Using ColorBrewer in TikZ and pgfplots

Update: This package is no longer needed, as pgfplots now supports ColorBrewer schemes out of the box. Please see the latest version of pgfplots.

Choosing what colours to use for your plotting purposes is not always straightforward. Although most programs give you reasonable defaults for doing your day-to-day plots, perhaps you’d fancy a bit more style for your plots that will be published. Indeed, I often simply use gnuplot, matplotlib or the native plotting routines in R or matlab for doing my first visualizations. But for publications, I often switch to pgfplots, an excellent package built on top of TikZ which are implemented as LaTeX packages.Overview of ColorBrewer colours.

The documentation for both packages is comprehensive, and in addition a lot of examples can be found online. The pgfplots package already contains quite some colorbars of its own. Nevertheless, I often feel compelled to browse to ColorBrewer for its marvellous colours. For example, for some publications you need to ensure that the line colours of a plot are still discernible when printed in grayscale, which is even more relevant when you are making a density plot.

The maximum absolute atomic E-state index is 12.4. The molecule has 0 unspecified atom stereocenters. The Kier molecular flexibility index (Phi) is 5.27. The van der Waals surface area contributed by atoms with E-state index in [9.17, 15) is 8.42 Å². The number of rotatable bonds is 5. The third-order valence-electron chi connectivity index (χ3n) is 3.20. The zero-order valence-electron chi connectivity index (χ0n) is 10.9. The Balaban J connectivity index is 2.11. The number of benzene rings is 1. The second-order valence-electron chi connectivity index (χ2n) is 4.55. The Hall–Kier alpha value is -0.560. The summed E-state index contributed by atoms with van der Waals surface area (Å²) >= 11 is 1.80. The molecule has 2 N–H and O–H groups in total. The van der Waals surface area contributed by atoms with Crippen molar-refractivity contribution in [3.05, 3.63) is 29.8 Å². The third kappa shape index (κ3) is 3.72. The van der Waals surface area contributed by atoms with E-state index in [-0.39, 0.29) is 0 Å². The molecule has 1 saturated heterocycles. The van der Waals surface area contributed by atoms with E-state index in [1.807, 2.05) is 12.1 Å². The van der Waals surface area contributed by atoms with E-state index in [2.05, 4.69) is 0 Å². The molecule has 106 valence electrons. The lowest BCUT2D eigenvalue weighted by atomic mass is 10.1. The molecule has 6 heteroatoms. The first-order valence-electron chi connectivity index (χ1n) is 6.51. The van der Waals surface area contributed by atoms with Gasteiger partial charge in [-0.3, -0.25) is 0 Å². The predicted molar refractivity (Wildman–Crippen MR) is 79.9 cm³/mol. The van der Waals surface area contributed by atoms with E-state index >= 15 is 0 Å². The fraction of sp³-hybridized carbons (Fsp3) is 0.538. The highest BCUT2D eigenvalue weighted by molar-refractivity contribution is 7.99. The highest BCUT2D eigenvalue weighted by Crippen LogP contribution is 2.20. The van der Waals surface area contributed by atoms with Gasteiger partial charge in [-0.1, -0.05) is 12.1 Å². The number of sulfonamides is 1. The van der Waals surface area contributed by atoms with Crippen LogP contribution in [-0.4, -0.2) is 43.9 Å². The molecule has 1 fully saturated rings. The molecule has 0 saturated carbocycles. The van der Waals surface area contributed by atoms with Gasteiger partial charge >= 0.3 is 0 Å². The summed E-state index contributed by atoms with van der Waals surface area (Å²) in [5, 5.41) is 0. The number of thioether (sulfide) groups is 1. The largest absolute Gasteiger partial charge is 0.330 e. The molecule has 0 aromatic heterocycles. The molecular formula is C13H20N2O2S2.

After having consulted the website regularly, I found myself constantly inserting lines such as


for my plotting purposes. Of course, this works perfectly well. But once you start exploring different colour maps for your density plots, it quickly becomes tedious to change these definitions all the time. That’s why I simply downloaded the Excel sheet listing all the colour schemes, and changed them into a TikZ library. On top of that, I created also pgfplots library in order to use the colours for my plotting purposes.

Using these packages now makes it straightforward to use the colorbrewer colours. Simply import the package using


and you can simply use

        minimum size=5mm] {};